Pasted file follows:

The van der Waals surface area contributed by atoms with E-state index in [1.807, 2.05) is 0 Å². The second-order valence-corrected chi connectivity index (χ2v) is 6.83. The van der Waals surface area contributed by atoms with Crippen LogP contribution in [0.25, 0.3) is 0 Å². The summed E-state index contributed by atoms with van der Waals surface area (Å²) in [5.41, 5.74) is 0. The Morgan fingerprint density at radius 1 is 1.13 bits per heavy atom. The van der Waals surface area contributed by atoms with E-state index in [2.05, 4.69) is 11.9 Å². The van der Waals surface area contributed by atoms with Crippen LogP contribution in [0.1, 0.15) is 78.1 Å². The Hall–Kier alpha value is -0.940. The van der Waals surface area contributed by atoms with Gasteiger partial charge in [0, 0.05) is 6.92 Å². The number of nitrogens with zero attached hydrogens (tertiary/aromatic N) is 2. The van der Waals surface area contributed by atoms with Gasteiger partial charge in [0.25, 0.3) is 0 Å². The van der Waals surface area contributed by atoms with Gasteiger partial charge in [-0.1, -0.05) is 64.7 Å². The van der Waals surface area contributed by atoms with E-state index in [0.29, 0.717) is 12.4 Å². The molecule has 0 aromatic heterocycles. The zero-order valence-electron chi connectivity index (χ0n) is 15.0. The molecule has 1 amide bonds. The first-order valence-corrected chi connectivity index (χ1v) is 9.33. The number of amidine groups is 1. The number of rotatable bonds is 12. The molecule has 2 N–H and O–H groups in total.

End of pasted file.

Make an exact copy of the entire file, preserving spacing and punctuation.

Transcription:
The van der Waals surface area contributed by atoms with E-state index in [1.807, 2.05) is 0 Å². The second-order valence-corrected chi connectivity index (χ2v) is 6.83. The van der Waals surface area contributed by atoms with Crippen LogP contribution in [0.25, 0.3) is 0 Å². The summed E-state index contributed by atoms with van der Waals surface area (Å²) in [5.41, 5.74) is 0. The Morgan fingerprint density at radius 1 is 1.13 bits per heavy atom. The van der Waals surface area contributed by atoms with E-state index in [2.05, 4.69) is 11.9 Å². The van der Waals surface area contributed by atoms with Crippen LogP contribution in [0.1, 0.15) is 78.1 Å². The Hall–Kier alpha value is -0.940. The van der Waals surface area contributed by atoms with Gasteiger partial charge in [0, 0.05) is 6.92 Å². The number of nitrogens with zero attached hydrogens (tertiary/aromatic N) is 2. The van der Waals surface area contributed by atoms with Gasteiger partial charge in [0.25, 0.3) is 0 Å². The van der Waals surface area contributed by atoms with Gasteiger partial charge in [-0.1, -0.05) is 64.7 Å². The van der Waals surface area contributed by atoms with E-state index in [0.29, 0.717) is 12.4 Å². The molecule has 0 aromatic heterocycles. The zero-order valence-electron chi connectivity index (χ0n) is 15.0. The molecule has 1 amide bonds. The first-order valence-corrected chi connectivity index (χ1v) is 9.33. The number of amidine groups is 1. The number of rotatable bonds is 12. The molecule has 2 N–H and O–H groups in total.